Venothromboembolic (VTE) complications, composed of deep vein thrombosis and pulmonary embolism are commonly observed in the perioperative setting. There are approximately 500 000 postoperative VTE cases annually in the United States and orthopedic procedures contribute significantly to this incidence. Data on the use of VTE prophylaxis in elective spinal surgery is sparse. This review aims to provide an updated consensus within the literature defining the risk factors, diagnosis, and the safety profile of routine use of pharmacological prophylaxis for VTE in elective spine surgery patients.
A comprehensive review of the literature and compilation of findings relating to current identified risk factors for VTE, diagnostic methods, and prophylactic intervention and safety in elective spine surgery.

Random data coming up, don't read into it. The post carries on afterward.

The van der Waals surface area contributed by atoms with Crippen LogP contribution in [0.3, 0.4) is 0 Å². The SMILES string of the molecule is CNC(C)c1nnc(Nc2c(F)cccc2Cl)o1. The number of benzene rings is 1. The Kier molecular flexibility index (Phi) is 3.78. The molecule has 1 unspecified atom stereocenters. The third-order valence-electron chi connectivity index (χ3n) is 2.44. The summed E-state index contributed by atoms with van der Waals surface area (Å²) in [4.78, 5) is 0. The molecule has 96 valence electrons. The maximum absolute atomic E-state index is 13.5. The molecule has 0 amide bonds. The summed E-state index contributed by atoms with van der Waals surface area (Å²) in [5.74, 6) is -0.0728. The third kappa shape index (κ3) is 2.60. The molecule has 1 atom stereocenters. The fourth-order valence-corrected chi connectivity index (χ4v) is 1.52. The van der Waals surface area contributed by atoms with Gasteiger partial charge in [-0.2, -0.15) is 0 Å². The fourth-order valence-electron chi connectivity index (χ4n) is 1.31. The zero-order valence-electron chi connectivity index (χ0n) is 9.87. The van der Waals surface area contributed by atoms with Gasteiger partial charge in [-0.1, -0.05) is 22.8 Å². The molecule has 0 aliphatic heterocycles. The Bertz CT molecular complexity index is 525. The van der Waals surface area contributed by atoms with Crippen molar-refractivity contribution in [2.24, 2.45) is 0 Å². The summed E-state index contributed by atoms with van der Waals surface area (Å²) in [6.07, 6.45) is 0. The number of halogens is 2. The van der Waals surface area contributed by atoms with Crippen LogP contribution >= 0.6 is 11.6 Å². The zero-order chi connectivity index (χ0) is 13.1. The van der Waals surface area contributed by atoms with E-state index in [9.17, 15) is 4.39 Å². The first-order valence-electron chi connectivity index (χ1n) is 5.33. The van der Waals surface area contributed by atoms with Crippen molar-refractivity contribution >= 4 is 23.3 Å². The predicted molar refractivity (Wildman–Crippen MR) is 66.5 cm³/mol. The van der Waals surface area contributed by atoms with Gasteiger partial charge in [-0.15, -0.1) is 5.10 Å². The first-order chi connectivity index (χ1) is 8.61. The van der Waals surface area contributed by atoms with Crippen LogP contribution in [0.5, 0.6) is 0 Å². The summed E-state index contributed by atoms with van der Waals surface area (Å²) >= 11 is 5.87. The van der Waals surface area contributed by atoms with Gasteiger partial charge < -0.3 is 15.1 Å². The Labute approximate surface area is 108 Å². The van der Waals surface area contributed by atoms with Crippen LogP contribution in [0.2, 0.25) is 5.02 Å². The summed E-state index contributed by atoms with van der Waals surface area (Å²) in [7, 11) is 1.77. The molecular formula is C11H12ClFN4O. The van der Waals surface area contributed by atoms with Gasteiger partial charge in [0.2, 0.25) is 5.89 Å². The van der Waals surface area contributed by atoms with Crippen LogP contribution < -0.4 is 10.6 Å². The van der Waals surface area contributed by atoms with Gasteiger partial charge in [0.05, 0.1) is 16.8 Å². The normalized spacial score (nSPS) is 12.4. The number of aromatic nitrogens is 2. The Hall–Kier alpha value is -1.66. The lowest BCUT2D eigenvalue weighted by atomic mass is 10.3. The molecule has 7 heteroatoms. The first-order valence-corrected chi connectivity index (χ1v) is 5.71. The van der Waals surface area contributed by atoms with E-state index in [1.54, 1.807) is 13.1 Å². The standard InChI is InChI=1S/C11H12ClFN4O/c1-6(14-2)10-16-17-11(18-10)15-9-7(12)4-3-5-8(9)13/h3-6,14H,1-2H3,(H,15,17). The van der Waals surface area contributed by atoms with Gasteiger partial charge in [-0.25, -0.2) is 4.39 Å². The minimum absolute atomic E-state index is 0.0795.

VTE prophylaxis use is still widely contested in elective spine surgery patients. The outlined benefits of mechanical prophylaxis compared with chemical prophylaxis varies among practitioners.
The benefits of any form of VTE prophylaxis continues to remain a controversial topic in the elective spine surgery setting. A specific set of guidelines for implementing prophylaxis is yet to be determined. As more risk factors for thromboembolic events are identified, the complexity surrounding intervention selection increases. The benefits of prophylaxis must also continue to be balanced against the increased risk of bleeding events and neurologic injury.